My new tank has less than 1/2" of sand and it will be vacuumed with every water change. Previous tanks had anywhere from 2 to 4 inches of sand and they were all stinky and disgusting when the tanks were moved. I did the DSB and every time at about the 5 year point problems from waste in the sand reared it's ugly head.
3 to 4 inches a good amount and 6 inches or higher considered DSB. I would use the 4 inch amount though.
Also you dont want to vacuum your sand as you will be removing many wanted critters.
Also feeding flakes fine but mixing it up much better. I feed flakes in the morning only what they can eat in 1 or 2 minutes and then feed frozen in the evening only what the can eat in 1 or 2 minutes. This reduces uneatin food and excess fish waste collecting.
The best thing is good high water flow which increases good gas exchange at the surface and also increases the use of your best bio filters the LR and SB by pushing water through them.
Not to sound mean but you sound un informed and i would research this difficult hobby more. It may seem easy for a few months or even a year but can go wrong fast and hard.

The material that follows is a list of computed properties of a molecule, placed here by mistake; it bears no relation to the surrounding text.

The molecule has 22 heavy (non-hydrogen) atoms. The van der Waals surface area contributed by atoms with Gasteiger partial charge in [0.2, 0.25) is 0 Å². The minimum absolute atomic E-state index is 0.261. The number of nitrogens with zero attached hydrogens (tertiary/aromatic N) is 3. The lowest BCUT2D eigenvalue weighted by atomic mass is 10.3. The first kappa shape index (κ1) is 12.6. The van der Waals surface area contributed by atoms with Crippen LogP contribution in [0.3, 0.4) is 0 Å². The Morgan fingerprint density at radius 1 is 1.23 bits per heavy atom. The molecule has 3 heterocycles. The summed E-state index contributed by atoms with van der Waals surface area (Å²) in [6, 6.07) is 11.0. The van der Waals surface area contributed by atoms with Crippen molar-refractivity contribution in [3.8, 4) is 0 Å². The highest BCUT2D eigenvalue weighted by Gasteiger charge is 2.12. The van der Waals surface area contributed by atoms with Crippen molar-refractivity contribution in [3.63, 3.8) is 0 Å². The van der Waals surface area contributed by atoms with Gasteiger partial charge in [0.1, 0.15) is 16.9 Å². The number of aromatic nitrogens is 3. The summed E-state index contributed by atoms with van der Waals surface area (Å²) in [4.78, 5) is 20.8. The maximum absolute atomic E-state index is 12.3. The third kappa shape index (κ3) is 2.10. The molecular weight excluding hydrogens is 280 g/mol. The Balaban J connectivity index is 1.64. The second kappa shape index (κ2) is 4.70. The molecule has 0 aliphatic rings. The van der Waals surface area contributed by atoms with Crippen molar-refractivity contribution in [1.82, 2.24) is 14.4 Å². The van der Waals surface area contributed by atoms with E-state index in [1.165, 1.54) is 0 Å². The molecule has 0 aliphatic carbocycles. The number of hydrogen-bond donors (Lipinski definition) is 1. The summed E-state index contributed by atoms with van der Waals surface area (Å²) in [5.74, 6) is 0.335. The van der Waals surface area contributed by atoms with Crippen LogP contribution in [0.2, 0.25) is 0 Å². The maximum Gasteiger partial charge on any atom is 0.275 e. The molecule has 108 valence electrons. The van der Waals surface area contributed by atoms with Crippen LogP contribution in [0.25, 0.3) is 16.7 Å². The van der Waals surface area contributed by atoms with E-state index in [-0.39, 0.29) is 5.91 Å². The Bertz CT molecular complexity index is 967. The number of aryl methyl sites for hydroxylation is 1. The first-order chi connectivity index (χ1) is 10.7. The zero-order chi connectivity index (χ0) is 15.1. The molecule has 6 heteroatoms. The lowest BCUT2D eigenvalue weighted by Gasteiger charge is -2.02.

That assumes live sand with the associated critters was used to establish the sand bed. My choice has been to bypass the live sand with the associated critters and vac the sand bed. After doing the DSB and Live sand bed I think vacuuming the substrate is a viable option.
Perhaps it could be a visible option but it also bypasses the reason it needs cleaning. With proper water flow and CUC with a good maintenance routine schedule vacuuming would not be needed . Yes , No . either way i have never needed this myself.
With all due respect to DR Foster and Smith, they're in the business of selling sand. I just bought a 40 pound bag of Seaflor Special Grade , used it in three tanks (Total volume 45 gallons) and have ten pounds left over.